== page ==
Talent attraction and retention
The sector is also stepping up efforts to attract and retain talent in the engineering profession. For instance, to attract new talent, PEB and BCA offer scholarships to encourage young talent to join the industry. Students can also participate in BCA’s iBuildSG Built Environment Formation Programme, which prepares them for work during their internship and inspires them to pursue a career in the BE sector.
To retain existing talent, we need to facilitate career progression pathways. To this end, the Singapore Institute of Technology, in collaboration with PEB, has begun offering courses this year to help PEs to advance themselves to become specialist PEs in tunnel engineering. I witnessed the MOU signing between PEB and SIT last year. I am glad to note that close to 120 PEs have since completed these courses. BCA, SkillsFuture Singapore, Workforce Singapore and industry stakeholders have also developed a Skills Framework for the Built Environment. This can help companies and engineers to identify career progression pathways and the relevant skills to achieve them.
I invite Trade Associations and Chambers (TACs) to work with firms to leverage the Skills Framework and redesign engineering jobs to support the BE sector transformation efforts. This can result in better-skilled and more productive jobs. Firms can then look into providing more career advancement opportunities and improving the work-life balance of employees. PEs, such as yourself, can also help by providing feedback and co-creating solutions.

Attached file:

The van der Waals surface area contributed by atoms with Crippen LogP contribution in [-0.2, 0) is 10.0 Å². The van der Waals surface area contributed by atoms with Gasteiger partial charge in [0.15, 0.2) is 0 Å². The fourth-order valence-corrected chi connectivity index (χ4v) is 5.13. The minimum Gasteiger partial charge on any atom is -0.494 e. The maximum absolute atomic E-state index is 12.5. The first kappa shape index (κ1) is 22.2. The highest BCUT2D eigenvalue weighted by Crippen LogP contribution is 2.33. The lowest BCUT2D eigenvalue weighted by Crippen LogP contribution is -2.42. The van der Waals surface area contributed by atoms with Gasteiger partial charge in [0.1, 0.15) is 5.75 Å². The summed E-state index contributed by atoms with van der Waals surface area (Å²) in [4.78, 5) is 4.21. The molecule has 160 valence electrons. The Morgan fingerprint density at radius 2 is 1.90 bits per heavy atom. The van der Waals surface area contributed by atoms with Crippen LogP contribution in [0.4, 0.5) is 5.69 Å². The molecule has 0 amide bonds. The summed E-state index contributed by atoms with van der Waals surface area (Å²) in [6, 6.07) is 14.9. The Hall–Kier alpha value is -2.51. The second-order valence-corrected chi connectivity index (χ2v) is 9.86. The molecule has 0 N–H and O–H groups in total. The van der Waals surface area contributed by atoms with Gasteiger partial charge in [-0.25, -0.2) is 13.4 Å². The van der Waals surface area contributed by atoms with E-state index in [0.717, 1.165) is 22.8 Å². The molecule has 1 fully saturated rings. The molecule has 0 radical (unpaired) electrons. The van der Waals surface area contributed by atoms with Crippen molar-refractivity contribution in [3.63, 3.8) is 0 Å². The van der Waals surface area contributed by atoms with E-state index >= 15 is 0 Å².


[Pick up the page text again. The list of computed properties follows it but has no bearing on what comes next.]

That said, I have also received feedback that there are poor industry practices that constrain firms’ ability to provide better wages and more flexible hours. BCA is working with industry stakeholders to tackle these challenges. For example, we have heard that firms compete to secure projects using low fees, and may sacrifice quality in the process. To help ensure sustainable consultancy fees for public sector projects, BCA has enhanced the Quality Fee Method in 2018 and 2020 to place greater emphasis on quality, and to discourage low outlier fee bids. With these enhancements, the majority of tenders for public sector projects have been awarded to bids with top quality scores, which may not be the bid with the lowest fee.